The remains of exiled Czech Cardinal Josef Beran have been taken from the Vatican’s St Peter’s Basilica. On Friday, they will be flown to Prague and later buried in Prague’s St. Vitus Cathedral. Cardinal Beran was exiled to Rome in 1965 and died there four years later. He was buried in the Vatican because the communist authorities didn’t approve his final wish for his body to be returned to his homeland.
Czechs have only one president instantly recognizable by his initials: TGM for Tomáš Garrigue Masaryk. He was an icon of the newly-independent Czechoslovakia from 1918 to 1935. Venerated by most, denigrated only by some, he has always remained a powerful symbol of the Czech democratic state. I recently met with Charlotta Kotik, the great-granddaughter of the first Czechoslovak president, to talk about her family heritage.
Former US ambassador to Czechoslovakia William Luers and his wife Wendy recently visited Prague and gave a talk at the American Centre about what it was like to be posted in Communist Czechoslovakia in the 1980s, how they were able to support dissidents such as Václav Havel and how they later helped the country on the road to democracy. I spoke to them after the debate and began by asking the former ambassador what it had been like to serve behind the Iron Curtain.
Martin Šmok moved to the US in the 1990s to work with the USC Shoah Foundation, which has recorded video interviews with more than 50,000 Holocaust survivors. Long back in Prague, he remains a senior international program consultant with the project and is also active in the field of education. When we spoke, the conversation took in Czech attitudes to the Holocaust, “constructs of the enemy” in Czech society and more. But I first asked Šmok how he had been shaped by working with the testimonies of Holocaust survivors for over two decades.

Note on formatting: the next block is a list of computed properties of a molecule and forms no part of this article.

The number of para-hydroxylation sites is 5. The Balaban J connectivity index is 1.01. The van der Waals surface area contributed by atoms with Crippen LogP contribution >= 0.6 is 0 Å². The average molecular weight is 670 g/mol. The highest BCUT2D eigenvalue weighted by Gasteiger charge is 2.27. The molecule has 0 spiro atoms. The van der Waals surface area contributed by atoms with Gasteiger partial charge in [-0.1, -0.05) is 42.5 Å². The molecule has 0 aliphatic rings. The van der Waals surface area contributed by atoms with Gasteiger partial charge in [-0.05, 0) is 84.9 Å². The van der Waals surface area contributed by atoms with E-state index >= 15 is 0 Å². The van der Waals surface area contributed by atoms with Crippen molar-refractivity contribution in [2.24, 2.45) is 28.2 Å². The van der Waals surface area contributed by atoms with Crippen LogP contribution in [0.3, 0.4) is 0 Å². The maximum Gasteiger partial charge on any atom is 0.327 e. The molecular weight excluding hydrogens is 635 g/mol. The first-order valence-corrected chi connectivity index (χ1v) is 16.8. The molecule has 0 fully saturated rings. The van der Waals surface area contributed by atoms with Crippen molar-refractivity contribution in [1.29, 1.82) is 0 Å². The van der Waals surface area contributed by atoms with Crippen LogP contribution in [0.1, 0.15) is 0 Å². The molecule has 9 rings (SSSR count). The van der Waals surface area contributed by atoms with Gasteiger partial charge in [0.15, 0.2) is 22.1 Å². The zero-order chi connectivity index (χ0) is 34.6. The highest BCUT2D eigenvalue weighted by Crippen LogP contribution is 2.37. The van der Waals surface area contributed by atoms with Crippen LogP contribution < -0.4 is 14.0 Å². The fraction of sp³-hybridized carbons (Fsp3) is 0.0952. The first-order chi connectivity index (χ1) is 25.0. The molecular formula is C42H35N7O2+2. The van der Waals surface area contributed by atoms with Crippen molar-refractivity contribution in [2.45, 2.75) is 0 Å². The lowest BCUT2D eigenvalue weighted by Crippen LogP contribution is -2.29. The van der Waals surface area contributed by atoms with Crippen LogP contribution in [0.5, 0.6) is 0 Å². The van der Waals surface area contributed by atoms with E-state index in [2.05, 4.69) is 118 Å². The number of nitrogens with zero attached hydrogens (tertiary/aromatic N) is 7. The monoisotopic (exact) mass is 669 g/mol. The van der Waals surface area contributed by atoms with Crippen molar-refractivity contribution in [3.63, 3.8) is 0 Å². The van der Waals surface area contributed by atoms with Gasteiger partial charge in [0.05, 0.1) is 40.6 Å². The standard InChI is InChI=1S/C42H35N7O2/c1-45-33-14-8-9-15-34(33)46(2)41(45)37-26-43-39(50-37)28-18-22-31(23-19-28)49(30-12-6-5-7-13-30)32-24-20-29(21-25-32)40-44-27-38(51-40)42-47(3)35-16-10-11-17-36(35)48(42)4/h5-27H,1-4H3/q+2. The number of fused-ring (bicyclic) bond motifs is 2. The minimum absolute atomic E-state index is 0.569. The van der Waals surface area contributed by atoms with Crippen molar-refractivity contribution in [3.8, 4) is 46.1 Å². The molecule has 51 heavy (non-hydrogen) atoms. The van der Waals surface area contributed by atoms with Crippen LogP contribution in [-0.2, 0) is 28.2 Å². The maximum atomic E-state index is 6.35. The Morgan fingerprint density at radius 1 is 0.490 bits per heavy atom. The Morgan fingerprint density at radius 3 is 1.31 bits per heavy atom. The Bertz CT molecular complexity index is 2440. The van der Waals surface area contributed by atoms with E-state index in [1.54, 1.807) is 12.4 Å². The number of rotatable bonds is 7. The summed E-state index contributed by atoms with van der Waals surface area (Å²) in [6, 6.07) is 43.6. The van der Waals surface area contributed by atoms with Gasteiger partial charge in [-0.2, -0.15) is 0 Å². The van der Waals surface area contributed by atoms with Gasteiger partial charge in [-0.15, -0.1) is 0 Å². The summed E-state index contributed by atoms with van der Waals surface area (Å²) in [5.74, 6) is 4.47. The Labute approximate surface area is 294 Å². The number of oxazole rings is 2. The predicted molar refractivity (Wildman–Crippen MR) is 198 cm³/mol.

An exhibition showcasing items and documents from Czech collections recently listed on a UNESCO list of world documentary treasures has got underway in Prague. Visitors can see the Great Siege of Malta Map from the 16th century, the Kynžvart daguerreotype or items from composer Leoš Janáček’s archive.
Members of the Czech scouting movement are marking the 50th anniversary the movement’s short-lived revival in communist Czechoslovakia in 1968. The scouts were banned a total of three times in their more than 100-year-long history in the Czech lands: first by the Nazis and then twice by the Communist regime.
It’s been described by one historian as one of the greatest finds about the Czechoslovak communist era. Several kilometres of film and sound were recently discovered at a factory and they cover the show trial of one of the country’s top communist officials. Details of the discovery and plans for the find were revealed on Thursday.
Scores of Czechoslovak pilots took part in the Battle of Britain, the famous July to October 1940 military campaign in which the RAF fought off massive German air raids and changed the course of World War II. Those Czechoslovak heroes are among those commemorated at the fascinating Battle of Britain Museum at a former key air base at Hawkinge near Folkstone in Kent, just kilometres from the English Channel.